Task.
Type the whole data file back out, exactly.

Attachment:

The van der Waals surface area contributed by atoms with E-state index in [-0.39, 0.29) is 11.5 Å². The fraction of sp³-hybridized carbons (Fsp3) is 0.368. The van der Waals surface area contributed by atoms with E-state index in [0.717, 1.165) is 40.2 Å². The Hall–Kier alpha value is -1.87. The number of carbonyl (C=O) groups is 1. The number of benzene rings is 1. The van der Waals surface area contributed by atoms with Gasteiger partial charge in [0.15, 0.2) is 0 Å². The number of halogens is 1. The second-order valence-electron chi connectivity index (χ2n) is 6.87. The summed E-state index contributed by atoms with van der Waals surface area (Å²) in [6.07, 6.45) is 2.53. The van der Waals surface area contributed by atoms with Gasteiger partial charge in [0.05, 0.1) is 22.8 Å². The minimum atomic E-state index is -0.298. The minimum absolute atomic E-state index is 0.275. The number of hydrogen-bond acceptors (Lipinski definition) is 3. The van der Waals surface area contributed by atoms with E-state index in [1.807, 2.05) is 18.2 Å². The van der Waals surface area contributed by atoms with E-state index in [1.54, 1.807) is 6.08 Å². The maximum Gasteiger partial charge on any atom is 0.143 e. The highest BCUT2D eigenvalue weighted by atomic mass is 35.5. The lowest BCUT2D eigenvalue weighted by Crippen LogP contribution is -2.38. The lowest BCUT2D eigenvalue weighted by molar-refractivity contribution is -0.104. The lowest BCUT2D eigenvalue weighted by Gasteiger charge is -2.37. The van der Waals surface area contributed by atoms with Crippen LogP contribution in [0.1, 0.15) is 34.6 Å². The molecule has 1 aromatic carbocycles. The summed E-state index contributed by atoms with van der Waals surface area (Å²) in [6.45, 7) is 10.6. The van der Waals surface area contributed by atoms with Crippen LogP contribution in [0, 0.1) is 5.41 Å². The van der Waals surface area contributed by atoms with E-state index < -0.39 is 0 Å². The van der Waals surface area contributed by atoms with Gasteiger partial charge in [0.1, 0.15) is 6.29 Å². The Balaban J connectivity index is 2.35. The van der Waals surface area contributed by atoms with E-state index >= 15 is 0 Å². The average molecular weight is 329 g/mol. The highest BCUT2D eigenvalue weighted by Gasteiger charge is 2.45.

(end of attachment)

The van der Waals surface area contributed by atoms with E-state index in [-0.39, 0.29) is 11.5 Å². The fraction of sp³-hybridized carbons (Fsp3) is 0.368. The van der Waals surface area contributed by atoms with E-state index in [0.717, 1.165) is 40.2 Å². The Hall–Kier alpha value is -1.87. The number of carbonyl (C=O) groups is 1. The number of benzene rings is 1. The van der Waals surface area contributed by atoms with Gasteiger partial charge in [0.15, 0.2) is 0 Å². The number of halogens is 1. The second-order valence-electron chi connectivity index (χ2n) is 6.87. The summed E-state index contributed by atoms with van der Waals surface area (Å²) in [6.07, 6.45) is 2.53. The van der Waals surface area contributed by atoms with Gasteiger partial charge in [0.05, 0.1) is 22.8 Å². The minimum atomic E-state index is -0.298. The minimum absolute atomic E-state index is 0.275. The number of hydrogen-bond acceptors (Lipinski definition) is 3. The van der Waals surface area contributed by atoms with E-state index in [1.807, 2.05) is 18.2 Å². The van der Waals surface area contributed by atoms with E-state index in [1.54, 1.807) is 6.08 Å². The maximum Gasteiger partial charge on any atom is 0.143 e. The highest BCUT2D eigenvalue weighted by atomic mass is 35.5. The lowest BCUT2D eigenvalue weighted by Crippen LogP contribution is -2.38. The lowest BCUT2D eigenvalue weighted by molar-refractivity contribution is -0.104. The lowest BCUT2D eigenvalue weighted by Gasteiger charge is -2.37. The van der Waals surface area contributed by atoms with Crippen LogP contribution in [0.1, 0.15) is 34.6 Å². The molecule has 1 aromatic carbocycles. The summed E-state index contributed by atoms with van der Waals surface area (Å²) in [6.45, 7) is 10.6. The van der Waals surface area contributed by atoms with Crippen LogP contribution in [0, 0.1) is 5.41 Å². The van der Waals surface area contributed by atoms with E-state index < -0.39 is 0 Å². The van der Waals surface area contributed by atoms with Gasteiger partial charge in [0.1, 0.15) is 6.29 Å². The Balaban J connectivity index is 2.35. The van der Waals surface area contributed by atoms with E-state index >= 15 is 0 Å². The average molecular weight is 329 g/mol. The highest BCUT2D eigenvalue weighted by Gasteiger charge is 2.45.